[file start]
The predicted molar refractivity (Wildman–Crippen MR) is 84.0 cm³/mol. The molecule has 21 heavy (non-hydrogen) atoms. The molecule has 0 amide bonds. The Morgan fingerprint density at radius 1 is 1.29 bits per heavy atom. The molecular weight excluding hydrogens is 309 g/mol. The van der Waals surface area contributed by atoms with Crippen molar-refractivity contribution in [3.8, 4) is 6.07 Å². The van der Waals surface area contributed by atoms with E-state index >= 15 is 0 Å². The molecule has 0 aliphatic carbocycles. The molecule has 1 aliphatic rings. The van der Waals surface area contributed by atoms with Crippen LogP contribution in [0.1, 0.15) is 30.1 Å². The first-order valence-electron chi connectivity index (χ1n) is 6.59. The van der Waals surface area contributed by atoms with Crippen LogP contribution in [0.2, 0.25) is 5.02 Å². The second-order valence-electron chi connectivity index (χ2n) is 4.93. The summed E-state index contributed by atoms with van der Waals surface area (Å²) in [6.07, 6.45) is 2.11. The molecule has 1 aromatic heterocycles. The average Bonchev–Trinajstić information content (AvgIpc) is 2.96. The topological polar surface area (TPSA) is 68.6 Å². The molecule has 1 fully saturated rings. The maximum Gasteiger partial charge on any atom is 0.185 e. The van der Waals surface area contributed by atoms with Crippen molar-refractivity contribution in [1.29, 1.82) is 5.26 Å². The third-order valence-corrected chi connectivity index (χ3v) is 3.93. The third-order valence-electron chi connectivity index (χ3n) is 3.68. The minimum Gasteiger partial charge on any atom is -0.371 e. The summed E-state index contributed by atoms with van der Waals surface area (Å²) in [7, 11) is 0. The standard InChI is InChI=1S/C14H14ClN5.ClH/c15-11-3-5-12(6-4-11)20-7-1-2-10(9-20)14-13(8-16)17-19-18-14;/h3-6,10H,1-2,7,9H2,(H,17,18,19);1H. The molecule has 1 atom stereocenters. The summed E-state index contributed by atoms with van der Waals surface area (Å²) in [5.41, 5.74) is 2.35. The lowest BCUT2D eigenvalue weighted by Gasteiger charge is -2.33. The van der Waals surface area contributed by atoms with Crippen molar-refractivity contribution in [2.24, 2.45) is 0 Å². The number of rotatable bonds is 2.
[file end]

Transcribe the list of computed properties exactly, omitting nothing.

The predicted molar refractivity (Wildman–Crippen MR) is 84.0 cm³/mol. The molecule has 21 heavy (non-hydrogen) atoms. The molecule has 0 amide bonds. The Morgan fingerprint density at radius 1 is 1.29 bits per heavy atom. The molecular weight excluding hydrogens is 309 g/mol. The van der Waals surface area contributed by atoms with Crippen molar-refractivity contribution in [3.8, 4) is 6.07 Å². The van der Waals surface area contributed by atoms with E-state index >= 15 is 0 Å². The molecule has 0 aliphatic carbocycles. The molecule has 1 aliphatic rings. The van der Waals surface area contributed by atoms with Crippen LogP contribution in [0.1, 0.15) is 30.1 Å². The first-order valence-electron chi connectivity index (χ1n) is 6.59. The van der Waals surface area contributed by atoms with Crippen LogP contribution in [0.2, 0.25) is 5.02 Å². The second-order valence-electron chi connectivity index (χ2n) is 4.93. The summed E-state index contributed by atoms with van der Waals surface area (Å²) in [6.07, 6.45) is 2.11. The molecule has 1 aromatic heterocycles. The average Bonchev–Trinajstić information content (AvgIpc) is 2.96. The topological polar surface area (TPSA) is 68.6 Å². The molecule has 1 fully saturated rings. The maximum Gasteiger partial charge on any atom is 0.185 e. The van der Waals surface area contributed by atoms with Crippen molar-refractivity contribution in [1.29, 1.82) is 5.26 Å². The third-order valence-corrected chi connectivity index (χ3v) is 3.93. The third-order valence-electron chi connectivity index (χ3n) is 3.68. The minimum Gasteiger partial charge on any atom is -0.371 e. The summed E-state index contributed by atoms with van der Waals surface area (Å²) in [7, 11) is 0. The standard InChI is InChI=1S/C14H14ClN5.ClH/c15-11-3-5-12(6-4-11)20-7-1-2-10(9-20)14-13(8-16)17-19-18-14;/h3-6,10H,1-2,7,9H2,(H,17,18,19);1H. The molecule has 1 atom stereocenters. The summed E-state index contributed by atoms with van der Waals surface area (Å²) in [5.41, 5.74) is 2.35. The lowest BCUT2D eigenvalue weighted by Gasteiger charge is -2.33. The van der Waals surface area contributed by atoms with Crippen molar-refractivity contribution in [2.24, 2.45) is 0 Å². The number of rotatable bonds is 2.